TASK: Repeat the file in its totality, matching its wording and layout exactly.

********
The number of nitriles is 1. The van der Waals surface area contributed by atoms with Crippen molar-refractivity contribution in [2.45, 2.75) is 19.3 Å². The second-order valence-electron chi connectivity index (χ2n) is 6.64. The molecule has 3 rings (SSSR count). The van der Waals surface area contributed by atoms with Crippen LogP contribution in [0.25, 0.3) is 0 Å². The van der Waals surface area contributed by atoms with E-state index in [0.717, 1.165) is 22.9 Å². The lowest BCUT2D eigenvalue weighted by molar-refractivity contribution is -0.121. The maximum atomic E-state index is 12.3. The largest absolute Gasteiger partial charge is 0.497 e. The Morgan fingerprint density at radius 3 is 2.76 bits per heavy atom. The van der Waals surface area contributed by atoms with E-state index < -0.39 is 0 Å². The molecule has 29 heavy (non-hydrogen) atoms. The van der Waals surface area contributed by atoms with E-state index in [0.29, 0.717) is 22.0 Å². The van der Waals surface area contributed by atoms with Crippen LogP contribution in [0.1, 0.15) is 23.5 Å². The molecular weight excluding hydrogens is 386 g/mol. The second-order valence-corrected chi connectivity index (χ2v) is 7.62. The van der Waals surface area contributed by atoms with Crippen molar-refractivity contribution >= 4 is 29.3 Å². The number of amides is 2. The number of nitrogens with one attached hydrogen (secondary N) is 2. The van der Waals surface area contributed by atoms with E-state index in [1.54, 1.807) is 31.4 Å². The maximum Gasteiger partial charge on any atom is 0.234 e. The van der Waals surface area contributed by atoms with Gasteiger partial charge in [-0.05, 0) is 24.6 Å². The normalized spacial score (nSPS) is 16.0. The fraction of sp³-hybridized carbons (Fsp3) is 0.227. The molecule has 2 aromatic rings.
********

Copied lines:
The number of nitriles is 1. The van der Waals surface area contributed by atoms with Crippen molar-refractivity contribution in [2.45, 2.75) is 19.3 Å². The second-order valence-electron chi connectivity index (χ2n) is 6.64. The molecule has 3 rings (SSSR count). The van der Waals surface area contributed by atoms with Crippen LogP contribution in [0.25, 0.3) is 0 Å². The van der Waals surface area contributed by atoms with E-state index in [0.717, 1.165) is 22.9 Å². The lowest BCUT2D eigenvalue weighted by molar-refractivity contribution is -0.121. The maximum atomic E-state index is 12.3. The largest absolute Gasteiger partial charge is 0.497 e. The Morgan fingerprint density at radius 3 is 2.76 bits per heavy atom. The van der Waals surface area contributed by atoms with E-state index < -0.39 is 0 Å². The molecule has 29 heavy (non-hydrogen) atoms. The van der Waals surface area contributed by atoms with E-state index in [0.29, 0.717) is 22.0 Å². The van der Waals surface area contributed by atoms with Crippen LogP contribution in [0.1, 0.15) is 23.5 Å². The molecular weight excluding hydrogens is 386 g/mol. The second-order valence-corrected chi connectivity index (χ2v) is 7.62. The van der Waals surface area contributed by atoms with Crippen molar-refractivity contribution >= 4 is 29.3 Å². The number of amides is 2. The number of nitrogens with one attached hydrogen (secondary N) is 2. The van der Waals surface area contributed by atoms with E-state index in [1.54, 1.807) is 31.4 Å². The maximum Gasteiger partial charge on any atom is 0.234 e. The van der Waals surface area contributed by atoms with Gasteiger partial charge in [-0.05, 0) is 24.6 Å². The normalized spacial score (nSPS) is 16.0. The fraction of sp³-hybridized carbons (Fsp3) is 0.227. The molecule has 2 aromatic rings.